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2023 Hero Indian Open Preview, Picks & Analysis

By: | Mon 20 Feb 2023 | Comments

THE Indian Open returns for the first time since 2019, when Scotland’s Stephen Gallacher claimed the title. Gallacher’s victory was a surprise - home golfers normally dominate this event, and Shubhankar Sharma will be looking to continue that at DLF Golf & Country Club this week. 

Although he is still only 26, Sharma turned professional in 2013 and played on the Asian Development Tour in 2014. He finished fourth in the Panasonic Open on the Asian Tour that year.

From 2015 to 2017, Sharma focused on the Asian Tour, losing the 2015 Indian Masters in a playoff. The following week he was fourth in the Panasonic Open again. In 2016, Sharma finished third in the Bangladesh Open and tied for fourth in there Manila Masters on his way to finishing 51st in the Asian Tour’s Order of Merit.

Sharma started 2017 finishing fourth in the Bangladesh Open and enjoyed a top-10 finish in the Masybank Championship, a tournament jointly sanctioned with the European Tour. He struggled for the rest of the year until another top-10 finish at Hong Kong Open in November. 

Two weeks later he hit the headlines at the Joburg Open, where a second round of 61, followed by a 65, gave him a five-stroke lead at the start of the last round. The final round was delayed by bad weather but Sharma finished with a 69 for a three-stroke win. The event was part of the Open Qualifying Series and the win gave him an entry to the 2018 Open and earned him full membership of the DP World Tour.

And in February 2018 he shot a final round of 62 to win the Maybank Championship, lifting him into the top 100 in the world rankings for the first time.

Shubhanker Sharma

(Image Credit: Kevin Diss Photography)

He also took an early lead in the Race to Dubai, earning him a place at the 2018 WGC-Mexico Championship, where he led after 54 holes before closing with a 74 to finish ninth in what was his first start in a PGA Tour event. He then received an invitation to play in The Masters, making him only the fourth Indian after Jeev Milka Singh, Arjun Atwal and Anirban Lahiri to play at Augusta.

He capped a stunning debut season by claiming the 2018 Sir Henry Cotton Rookie of the Year award.

It has been something of a struggle since but there have been some encouraging performances recently and he would love nothing more than to win his home Open.

Robert MacIntyre will be hoping to follow in the footsteps of countryman Gallacher, who will defend the title he won in 2019 later this month, when he makes his maiden appearance in India.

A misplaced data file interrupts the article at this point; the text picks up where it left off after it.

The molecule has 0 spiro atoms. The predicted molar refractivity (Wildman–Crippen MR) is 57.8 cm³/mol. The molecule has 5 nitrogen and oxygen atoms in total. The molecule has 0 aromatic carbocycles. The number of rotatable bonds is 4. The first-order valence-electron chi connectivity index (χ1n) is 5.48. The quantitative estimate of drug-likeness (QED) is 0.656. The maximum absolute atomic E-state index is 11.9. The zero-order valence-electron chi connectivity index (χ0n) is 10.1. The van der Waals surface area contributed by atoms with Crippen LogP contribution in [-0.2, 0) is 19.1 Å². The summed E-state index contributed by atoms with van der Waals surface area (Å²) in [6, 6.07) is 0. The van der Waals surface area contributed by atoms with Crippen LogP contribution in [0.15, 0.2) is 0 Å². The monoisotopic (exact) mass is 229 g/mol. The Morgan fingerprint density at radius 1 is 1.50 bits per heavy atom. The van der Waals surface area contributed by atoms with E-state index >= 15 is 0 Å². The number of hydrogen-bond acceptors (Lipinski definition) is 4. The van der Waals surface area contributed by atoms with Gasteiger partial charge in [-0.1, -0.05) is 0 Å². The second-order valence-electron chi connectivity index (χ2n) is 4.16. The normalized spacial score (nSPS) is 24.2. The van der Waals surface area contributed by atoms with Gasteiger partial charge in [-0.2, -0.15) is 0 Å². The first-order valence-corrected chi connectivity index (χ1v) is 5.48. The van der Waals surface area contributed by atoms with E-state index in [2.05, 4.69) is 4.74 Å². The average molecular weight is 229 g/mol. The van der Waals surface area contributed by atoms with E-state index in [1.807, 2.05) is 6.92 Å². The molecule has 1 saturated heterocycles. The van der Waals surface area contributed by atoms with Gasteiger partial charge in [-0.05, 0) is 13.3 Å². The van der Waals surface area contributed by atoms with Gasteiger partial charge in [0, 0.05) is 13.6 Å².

The Scot, a two-time DP World Tour winner, formed part of the Great Britain and Ireland team at the Hero Cup earlier this year and is excited to visit India for the first time in his young career as he aims to accumulate enough points to earn a maiden Ryder Cup appearance later this year.

“As soon as I heard the Hero Indian Open was back on the schedule it was one I immediately earmarked to play,” the 26-year-old said.

“I have watched previous events on television and the course looks absolutely stunning. I think it could be one that suits my game, having spoke to Stevie about it as well, so I’m really looking forward to heading over there later this month.

“I thought both the Hero Cup and the Hero Dubai Desert Classic earlier this year were great events and I’m sure the Hero Indian Open will be no different.”

MacIntyre will be joined on the Gary Player layout by Nicolai Højgaard, who has two DP World Tour wins to his name, and who also holds aspirations of securing a spot at Marco Simone later this year.

Højgaard, who won 3.5 points as Continental Europe won the Hero Cup last month, already has top ten finishes at the Australian Open and the Abu Dhabi HSBC Championship in the 2023 season and is looking to build on his solid start at the Hero Indian Open.

“I am pleased with my start to the year and hopefully I’ll be able to continue where I left off in Delhi,” he said.

“I’ve never been to India before so I’m really looking forward to experiencing something new. Dr Munjal and Hero always look after us incredibly well in any event they’re involved with so I am looking forward to another great tournament.

“This is a big year for all Europeans as we aim for a spot on the Ryder Cup team and I am no different. I would love to tee it up in a Ryder Cup - ideally along with my brother - and that is my main goal for the year, but I know it is a by-product of playing good, consistent golf.”

Joining the duo of Ryder Cup hopefuls in India will be fellow Hero Cup player Guido Migliozzi.

Tournament Winners

It was won in 2015 by Anirban Lahiri, in 2016 and 2017 by SSP Chawrasia, in 2018 by Matt Wallace and in 2019 by Stephen Gallacher. This the first time the tournament has been played since 2019.

The Course

DLF Golf and Country Club is a par 72 measuring 7,380 yards. It features two “proper” par fives on the back nine - the 15th is 631 yards and the 18th measures 624 yards. And the 16th is a brute of as par three that stretches to 256 yards.

To Win:

Shubhankar Sharma. Playing some decent stuff

Each Way:

Nicolai Hojgaard. Also has Ryder Cup ambitions

Players to Follow:

Shubhankar Sharma. Nearly back to his very best

Nicolai Hojgaard. Now finding some proper consistency

Guido Migliozzi. Very impressive iron player

Robert MacIntyre. Looking to recapture his best form

Five Outsiders to Watch:

Lucas Bjerregaard. Looking to rediscover his best

SSP Chawrasia. Not the player he was but loves this event

Shiv Kapur. Home favourite

Alex Fitzpatrick. Looking to follow in his brother’s footsteps

Ricardo Gouveia. Big hitter

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What do you think? leave your comments below (Comments)

Tags: european tour dp world tour


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